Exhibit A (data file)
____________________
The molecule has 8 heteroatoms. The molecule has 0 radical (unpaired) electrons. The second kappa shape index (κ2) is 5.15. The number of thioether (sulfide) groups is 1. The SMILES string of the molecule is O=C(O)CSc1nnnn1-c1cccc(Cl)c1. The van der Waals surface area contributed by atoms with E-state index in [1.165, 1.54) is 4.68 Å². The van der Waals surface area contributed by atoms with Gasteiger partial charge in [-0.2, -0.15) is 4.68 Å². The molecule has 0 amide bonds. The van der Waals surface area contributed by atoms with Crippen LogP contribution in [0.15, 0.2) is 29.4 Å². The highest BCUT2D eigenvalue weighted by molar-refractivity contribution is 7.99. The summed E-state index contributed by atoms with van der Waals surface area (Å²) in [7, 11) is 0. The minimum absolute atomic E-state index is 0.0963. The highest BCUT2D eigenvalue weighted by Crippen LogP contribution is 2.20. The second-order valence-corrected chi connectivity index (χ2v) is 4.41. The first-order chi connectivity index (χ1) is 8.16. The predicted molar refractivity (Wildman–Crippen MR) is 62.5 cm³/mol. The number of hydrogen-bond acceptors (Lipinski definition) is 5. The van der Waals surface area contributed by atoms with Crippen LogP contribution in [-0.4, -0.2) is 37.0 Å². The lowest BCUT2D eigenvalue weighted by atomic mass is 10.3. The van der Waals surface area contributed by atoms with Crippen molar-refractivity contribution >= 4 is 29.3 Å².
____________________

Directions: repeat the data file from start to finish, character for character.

The molecule has 8 heteroatoms. The molecule has 0 radical (unpaired) electrons. The second kappa shape index (κ2) is 5.15. The number of thioether (sulfide) groups is 1. The SMILES string of the molecule is O=C(O)CSc1nnnn1-c1cccc(Cl)c1. The van der Waals surface area contributed by atoms with E-state index in [1.165, 1.54) is 4.68 Å². The van der Waals surface area contributed by atoms with Gasteiger partial charge in [-0.2, -0.15) is 4.68 Å². The molecule has 0 amide bonds. The van der Waals surface area contributed by atoms with Crippen LogP contribution in [0.15, 0.2) is 29.4 Å². The highest BCUT2D eigenvalue weighted by molar-refractivity contribution is 7.99. The summed E-state index contributed by atoms with van der Waals surface area (Å²) in [7, 11) is 0. The minimum absolute atomic E-state index is 0.0963. The highest BCUT2D eigenvalue weighted by Crippen LogP contribution is 2.20. The second-order valence-corrected chi connectivity index (χ2v) is 4.41. The first-order chi connectivity index (χ1) is 8.16. The predicted molar refractivity (Wildman–Crippen MR) is 62.5 cm³/mol. The number of hydrogen-bond acceptors (Lipinski definition) is 5. The van der Waals surface area contributed by atoms with Crippen LogP contribution in [-0.4, -0.2) is 37.0 Å². The lowest BCUT2D eigenvalue weighted by atomic mass is 10.3. The van der Waals surface area contributed by atoms with Crippen molar-refractivity contribution >= 4 is 29.3 Å².